Hotel Das Weitzer
Travel Blogs from Graz
Wednesday 28 May Schloss This morning we set to walk up the Schloss, the fortified area overlooking the town. It was raining so we popped into a church to have a little look around. A service was starting so we sat down and partook. A great organ and a singer led some of the hymns. Interesting hearing the hymns sung in German as they really are very syllabic, one note per syllable. ...
The town has a central old quarter
which is remarkably preserved. The Holy Roman Emperor had a
residence here at one stage so the cathedral and many palaces of the
officials are suitable magnificent. This area, protected by the
overlooking schloss, survive the 2nd ww bombing but large
swathes of the surrounding residential area were destroyed.
The tourist office runs a walking tour
around the old city which worked really well for us as it ...
... it appears
that the lady and child have just moved out for the duration, leaving
everything, clothes, food etc in situ. She obviously has an interest
in things Indian as an incense smell pervades. The nose tunes out to
it after a short while.
Graz is a university town with loads
of people whizzing around on bikes so one needs to keep ones wits
sharpened to survive.
... The hallway floors are winding and never level. The buildings are curvy and built into the hillside. The interior is largely tiled with vivid colours and odd shaped tile. Initially it is quite overwhelming but as we have gotten used to it, it is quite attractive.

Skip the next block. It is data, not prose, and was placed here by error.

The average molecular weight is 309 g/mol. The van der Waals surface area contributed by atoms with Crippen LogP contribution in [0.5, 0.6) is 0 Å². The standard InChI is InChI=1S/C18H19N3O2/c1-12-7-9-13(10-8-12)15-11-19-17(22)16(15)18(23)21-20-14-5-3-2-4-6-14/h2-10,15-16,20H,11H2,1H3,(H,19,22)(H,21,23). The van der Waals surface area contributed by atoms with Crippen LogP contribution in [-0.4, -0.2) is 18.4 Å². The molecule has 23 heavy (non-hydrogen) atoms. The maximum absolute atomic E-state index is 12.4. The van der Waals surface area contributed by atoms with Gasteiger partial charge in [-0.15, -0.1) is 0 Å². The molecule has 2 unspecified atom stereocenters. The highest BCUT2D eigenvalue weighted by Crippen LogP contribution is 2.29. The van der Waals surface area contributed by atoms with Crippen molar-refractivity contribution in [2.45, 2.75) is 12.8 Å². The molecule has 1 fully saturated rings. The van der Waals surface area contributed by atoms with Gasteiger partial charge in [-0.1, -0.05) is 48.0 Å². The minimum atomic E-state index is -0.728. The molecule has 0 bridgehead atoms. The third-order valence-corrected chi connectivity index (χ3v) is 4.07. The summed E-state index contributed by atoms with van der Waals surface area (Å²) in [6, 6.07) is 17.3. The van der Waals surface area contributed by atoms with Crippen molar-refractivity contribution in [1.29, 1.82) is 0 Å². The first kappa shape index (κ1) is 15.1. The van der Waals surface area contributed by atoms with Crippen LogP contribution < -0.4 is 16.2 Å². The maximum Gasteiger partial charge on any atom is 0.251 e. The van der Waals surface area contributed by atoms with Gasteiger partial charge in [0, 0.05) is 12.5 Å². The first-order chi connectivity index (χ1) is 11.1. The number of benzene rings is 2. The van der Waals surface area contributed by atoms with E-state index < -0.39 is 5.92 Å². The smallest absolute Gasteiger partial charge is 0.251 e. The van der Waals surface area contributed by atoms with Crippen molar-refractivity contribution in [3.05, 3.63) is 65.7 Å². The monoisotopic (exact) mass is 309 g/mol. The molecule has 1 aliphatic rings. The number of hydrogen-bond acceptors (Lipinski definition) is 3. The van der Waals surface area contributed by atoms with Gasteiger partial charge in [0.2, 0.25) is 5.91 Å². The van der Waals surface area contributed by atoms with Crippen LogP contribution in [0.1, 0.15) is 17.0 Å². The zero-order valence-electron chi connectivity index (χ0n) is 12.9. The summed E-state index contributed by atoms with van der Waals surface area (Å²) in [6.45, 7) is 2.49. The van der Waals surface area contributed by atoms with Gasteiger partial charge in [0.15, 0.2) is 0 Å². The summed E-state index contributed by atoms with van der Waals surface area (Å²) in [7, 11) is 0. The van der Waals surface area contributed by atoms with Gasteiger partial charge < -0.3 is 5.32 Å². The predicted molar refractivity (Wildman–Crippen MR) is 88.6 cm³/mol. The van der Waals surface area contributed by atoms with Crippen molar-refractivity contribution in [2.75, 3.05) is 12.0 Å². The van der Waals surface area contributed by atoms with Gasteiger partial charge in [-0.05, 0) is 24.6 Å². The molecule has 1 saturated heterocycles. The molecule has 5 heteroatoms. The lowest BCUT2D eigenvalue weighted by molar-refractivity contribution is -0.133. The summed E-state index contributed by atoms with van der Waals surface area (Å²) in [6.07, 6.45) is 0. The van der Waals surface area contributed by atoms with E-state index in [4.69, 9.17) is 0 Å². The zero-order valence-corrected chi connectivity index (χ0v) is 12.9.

Everyone wanders around in a bathrobe and bathing suit ( and some, without the bathing suit). There are beds draped with diaphonous curtains, like ones on the beach in ...
... is one of the few surviving dual stairways. The 'kissing' nickname comes from the design. The man and woman each take a different side of the spiral stairway and they meet at each landing for a kiss.
Graz is the second largest city in Austria and shares a similar past with other cities we have visited. The conflict between the Catholic and Protestant churches and the Hapsburgs building their empire shaped much of the cities ...